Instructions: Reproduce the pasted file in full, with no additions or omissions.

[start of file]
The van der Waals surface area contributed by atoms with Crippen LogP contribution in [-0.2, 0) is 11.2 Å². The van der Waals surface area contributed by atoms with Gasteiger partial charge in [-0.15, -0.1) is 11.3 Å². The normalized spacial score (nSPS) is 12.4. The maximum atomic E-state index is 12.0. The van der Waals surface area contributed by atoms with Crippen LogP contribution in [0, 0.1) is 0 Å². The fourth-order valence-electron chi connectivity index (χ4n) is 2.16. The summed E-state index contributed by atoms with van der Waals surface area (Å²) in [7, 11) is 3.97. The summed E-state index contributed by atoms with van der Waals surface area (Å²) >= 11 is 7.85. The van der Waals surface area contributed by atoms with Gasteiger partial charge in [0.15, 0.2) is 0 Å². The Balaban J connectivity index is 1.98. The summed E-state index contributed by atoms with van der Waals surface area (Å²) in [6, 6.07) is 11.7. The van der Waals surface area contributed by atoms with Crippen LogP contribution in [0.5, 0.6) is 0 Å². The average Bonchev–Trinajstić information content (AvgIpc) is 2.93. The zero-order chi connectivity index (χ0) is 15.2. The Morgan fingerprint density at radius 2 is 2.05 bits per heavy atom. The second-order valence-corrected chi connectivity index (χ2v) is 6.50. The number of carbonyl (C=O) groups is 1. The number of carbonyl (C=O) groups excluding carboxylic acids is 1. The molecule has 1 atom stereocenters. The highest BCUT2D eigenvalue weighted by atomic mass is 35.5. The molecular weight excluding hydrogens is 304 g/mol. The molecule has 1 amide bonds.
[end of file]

The van der Waals surface area contributed by atoms with Crippen LogP contribution in [-0.2, 0) is 11.2 Å². The van der Waals surface area contributed by atoms with Gasteiger partial charge in [-0.15, -0.1) is 11.3 Å². The normalized spacial score (nSPS) is 12.4. The maximum atomic E-state index is 12.0. The van der Waals surface area contributed by atoms with Crippen LogP contribution in [0, 0.1) is 0 Å². The fourth-order valence-electron chi connectivity index (χ4n) is 2.16. The summed E-state index contributed by atoms with van der Waals surface area (Å²) in [7, 11) is 3.97. The summed E-state index contributed by atoms with van der Waals surface area (Å²) >= 11 is 7.85. The van der Waals surface area contributed by atoms with Gasteiger partial charge in [0.15, 0.2) is 0 Å². The Balaban J connectivity index is 1.98. The summed E-state index contributed by atoms with van der Waals surface area (Å²) in [6, 6.07) is 11.7. The van der Waals surface area contributed by atoms with Crippen LogP contribution in [0.5, 0.6) is 0 Å². The average Bonchev–Trinajstić information content (AvgIpc) is 2.93. The zero-order chi connectivity index (χ0) is 15.2. The Morgan fingerprint density at radius 2 is 2.05 bits per heavy atom. The second-order valence-corrected chi connectivity index (χ2v) is 6.50. The number of carbonyl (C=O) groups is 1. The number of carbonyl (C=O) groups excluding carboxylic acids is 1. The molecule has 1 atom stereocenters. The highest BCUT2D eigenvalue weighted by atomic mass is 35.5. The molecular weight excluding hydrogens is 304 g/mol. The molecule has 1 amide bonds.